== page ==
White Sox

Missouri St.-Creighton Preview

Missouri St.-Creighton Preview

If his last performance against Missouri State is any indication, Creighton's Doug McDermott may be poised for another big game.

Back home for the first time in 15 days following a tough road swing, the 21st-ranked Bluejays may ride their star again on Wednesday night when they try for a regular-season sweep of the Bears.

McDermott, who ranks among the national leaders in scoring (23.7 points per game) and 3-point percentage (50.0), finished with a season-high 39 points to lead Creighton to a 74-52 victory at Missouri State on Jan. 11.

The junior made 14 consecutive shots and finished 15 for 19 from the field for the second-highest point total of his career. He had 44 in a win at Bradley last January.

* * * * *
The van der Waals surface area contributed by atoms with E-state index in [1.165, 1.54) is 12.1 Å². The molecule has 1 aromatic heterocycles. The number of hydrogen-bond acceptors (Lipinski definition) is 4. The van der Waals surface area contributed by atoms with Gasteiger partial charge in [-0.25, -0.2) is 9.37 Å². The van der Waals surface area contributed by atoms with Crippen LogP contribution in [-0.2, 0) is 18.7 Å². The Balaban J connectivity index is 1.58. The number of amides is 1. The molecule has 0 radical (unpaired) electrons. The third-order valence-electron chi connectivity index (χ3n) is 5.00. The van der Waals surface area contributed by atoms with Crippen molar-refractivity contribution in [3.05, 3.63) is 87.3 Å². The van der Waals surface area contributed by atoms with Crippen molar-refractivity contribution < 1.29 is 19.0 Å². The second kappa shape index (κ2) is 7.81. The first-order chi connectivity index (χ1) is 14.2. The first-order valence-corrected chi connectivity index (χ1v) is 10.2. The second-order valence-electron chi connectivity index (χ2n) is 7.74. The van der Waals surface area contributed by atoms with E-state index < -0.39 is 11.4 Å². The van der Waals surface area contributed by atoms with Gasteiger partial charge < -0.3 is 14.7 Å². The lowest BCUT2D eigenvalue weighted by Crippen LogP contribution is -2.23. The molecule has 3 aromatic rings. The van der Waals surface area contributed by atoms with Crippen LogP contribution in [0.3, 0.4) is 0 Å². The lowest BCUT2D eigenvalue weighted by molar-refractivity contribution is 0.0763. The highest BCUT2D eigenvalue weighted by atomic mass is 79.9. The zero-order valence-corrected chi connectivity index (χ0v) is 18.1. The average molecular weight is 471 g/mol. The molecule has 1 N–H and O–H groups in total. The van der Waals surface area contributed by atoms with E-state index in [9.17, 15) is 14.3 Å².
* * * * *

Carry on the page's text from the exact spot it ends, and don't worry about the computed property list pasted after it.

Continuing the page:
Creighton (18-3, 7-2 Missouri Valley) shot 57.4 percent from the floor and 52.9 percent (9 of 17) from beyond the arc at Missouri State. It leads the nation in both categories.

Now McDermott and the Bluejays get another shot at a Bears team that has allowed 69.0 points on 48.0 percent shooting over its last five games.

"They'll fight us defensively," Creighton coach Greg McDermott said. "They're going to grind it out and try to control the tempo, much like they did at their place. We have to make every possession count."

McDermott's club, however, has shown it can take care of business, winning 71 straight home games against losing teams.

After dropping the first two legs of a three-game road swing, Creighton bounced back behind McDermott's 21 points with an 81-51 rout of Southern Illinois on Sunday - the Bluejays' most lopsided road win since Feb. 19, 1974.